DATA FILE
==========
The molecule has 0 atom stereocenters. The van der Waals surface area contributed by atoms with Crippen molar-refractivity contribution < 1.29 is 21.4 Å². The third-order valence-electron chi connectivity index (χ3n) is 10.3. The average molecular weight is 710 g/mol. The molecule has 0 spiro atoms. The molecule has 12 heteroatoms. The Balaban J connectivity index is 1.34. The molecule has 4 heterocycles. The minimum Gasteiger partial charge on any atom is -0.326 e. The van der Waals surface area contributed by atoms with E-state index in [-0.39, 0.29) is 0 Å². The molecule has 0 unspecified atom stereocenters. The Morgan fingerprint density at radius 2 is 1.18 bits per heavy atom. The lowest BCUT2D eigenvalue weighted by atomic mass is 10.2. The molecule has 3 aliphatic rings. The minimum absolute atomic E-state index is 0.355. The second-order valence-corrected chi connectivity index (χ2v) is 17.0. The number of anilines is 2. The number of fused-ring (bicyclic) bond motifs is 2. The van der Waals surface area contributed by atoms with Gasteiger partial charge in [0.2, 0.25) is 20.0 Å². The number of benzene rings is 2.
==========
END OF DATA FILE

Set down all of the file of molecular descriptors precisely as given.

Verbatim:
The molecule has 0 atom stereocenters. The van der Waals surface area contributed by atoms with Crippen molar-refractivity contribution < 1.29 is 21.4 Å². The third-order valence-electron chi connectivity index (χ3n) is 10.3. The average molecular weight is 710 g/mol. The molecule has 0 spiro atoms. The molecule has 12 heteroatoms. The Balaban J connectivity index is 1.34. The molecule has 4 heterocycles. The minimum Gasteiger partial charge on any atom is -0.326 e. The van der Waals surface area contributed by atoms with E-state index in [-0.39, 0.29) is 0 Å². The molecule has 0 unspecified atom stereocenters. The Morgan fingerprint density at radius 2 is 1.18 bits per heavy atom. The lowest BCUT2D eigenvalue weighted by atomic mass is 10.2. The molecule has 3 aliphatic rings. The minimum absolute atomic E-state index is 0.355. The second-order valence-corrected chi connectivity index (χ2v) is 17.0. The number of anilines is 2. The number of fused-ring (bicyclic) bond motifs is 2. The van der Waals surface area contributed by atoms with Gasteiger partial charge in [0.2, 0.25) is 20.0 Å². The number of benzene rings is 2.